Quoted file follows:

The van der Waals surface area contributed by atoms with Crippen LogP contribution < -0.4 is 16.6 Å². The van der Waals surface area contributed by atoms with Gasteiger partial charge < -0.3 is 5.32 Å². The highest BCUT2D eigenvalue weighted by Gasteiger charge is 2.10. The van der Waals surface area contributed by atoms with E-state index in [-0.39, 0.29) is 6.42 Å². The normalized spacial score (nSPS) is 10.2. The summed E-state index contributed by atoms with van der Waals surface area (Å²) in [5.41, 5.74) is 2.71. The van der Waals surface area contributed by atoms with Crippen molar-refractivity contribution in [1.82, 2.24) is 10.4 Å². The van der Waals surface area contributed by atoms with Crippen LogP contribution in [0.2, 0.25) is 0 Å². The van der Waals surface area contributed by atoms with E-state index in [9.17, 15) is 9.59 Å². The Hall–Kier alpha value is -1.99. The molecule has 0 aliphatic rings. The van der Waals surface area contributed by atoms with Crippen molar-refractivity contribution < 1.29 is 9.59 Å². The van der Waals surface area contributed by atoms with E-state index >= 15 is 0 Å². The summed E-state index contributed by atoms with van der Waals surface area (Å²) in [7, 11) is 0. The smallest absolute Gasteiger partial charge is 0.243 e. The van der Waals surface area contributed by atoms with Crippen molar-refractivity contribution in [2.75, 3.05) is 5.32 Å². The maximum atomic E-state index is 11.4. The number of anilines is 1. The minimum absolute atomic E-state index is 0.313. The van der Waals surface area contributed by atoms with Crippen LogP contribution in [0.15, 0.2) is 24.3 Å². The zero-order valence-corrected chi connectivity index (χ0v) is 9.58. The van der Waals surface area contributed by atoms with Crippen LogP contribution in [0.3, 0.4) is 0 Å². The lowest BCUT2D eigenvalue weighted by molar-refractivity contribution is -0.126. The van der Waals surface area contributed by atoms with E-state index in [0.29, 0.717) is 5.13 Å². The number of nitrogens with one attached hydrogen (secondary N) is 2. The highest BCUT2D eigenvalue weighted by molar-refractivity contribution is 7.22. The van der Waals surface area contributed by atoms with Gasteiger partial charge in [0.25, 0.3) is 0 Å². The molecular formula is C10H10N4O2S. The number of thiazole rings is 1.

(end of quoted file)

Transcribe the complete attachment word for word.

The van der Waals surface area contributed by atoms with Crippen LogP contribution < -0.4 is 16.6 Å². The van der Waals surface area contributed by atoms with Gasteiger partial charge < -0.3 is 5.32 Å². The highest BCUT2D eigenvalue weighted by Gasteiger charge is 2.10. The van der Waals surface area contributed by atoms with E-state index in [-0.39, 0.29) is 6.42 Å². The normalized spacial score (nSPS) is 10.2. The summed E-state index contributed by atoms with van der Waals surface area (Å²) in [5.41, 5.74) is 2.71. The van der Waals surface area contributed by atoms with Crippen molar-refractivity contribution in [1.82, 2.24) is 10.4 Å². The van der Waals surface area contributed by atoms with Crippen LogP contribution in [0.2, 0.25) is 0 Å². The van der Waals surface area contributed by atoms with E-state index in [9.17, 15) is 9.59 Å². The Hall–Kier alpha value is -1.99. The molecule has 0 aliphatic rings. The van der Waals surface area contributed by atoms with Crippen molar-refractivity contribution < 1.29 is 9.59 Å². The van der Waals surface area contributed by atoms with E-state index >= 15 is 0 Å². The summed E-state index contributed by atoms with van der Waals surface area (Å²) in [7, 11) is 0. The smallest absolute Gasteiger partial charge is 0.243 e. The van der Waals surface area contributed by atoms with Crippen molar-refractivity contribution in [2.75, 3.05) is 5.32 Å². The maximum atomic E-state index is 11.4. The number of anilines is 1. The minimum absolute atomic E-state index is 0.313. The van der Waals surface area contributed by atoms with Crippen LogP contribution in [0.15, 0.2) is 24.3 Å². The zero-order valence-corrected chi connectivity index (χ0v) is 9.58. The van der Waals surface area contributed by atoms with Crippen LogP contribution in [0.3, 0.4) is 0 Å². The lowest BCUT2D eigenvalue weighted by molar-refractivity contribution is -0.126. The van der Waals surface area contributed by atoms with E-state index in [0.29, 0.717) is 5.13 Å². The number of nitrogens with one attached hydrogen (secondary N) is 2. The highest BCUT2D eigenvalue weighted by molar-refractivity contribution is 7.22. The van der Waals surface area contributed by atoms with Gasteiger partial charge in [0.25, 0.3) is 0 Å². The molecular formula is C10H10N4O2S. The number of thiazole rings is 1.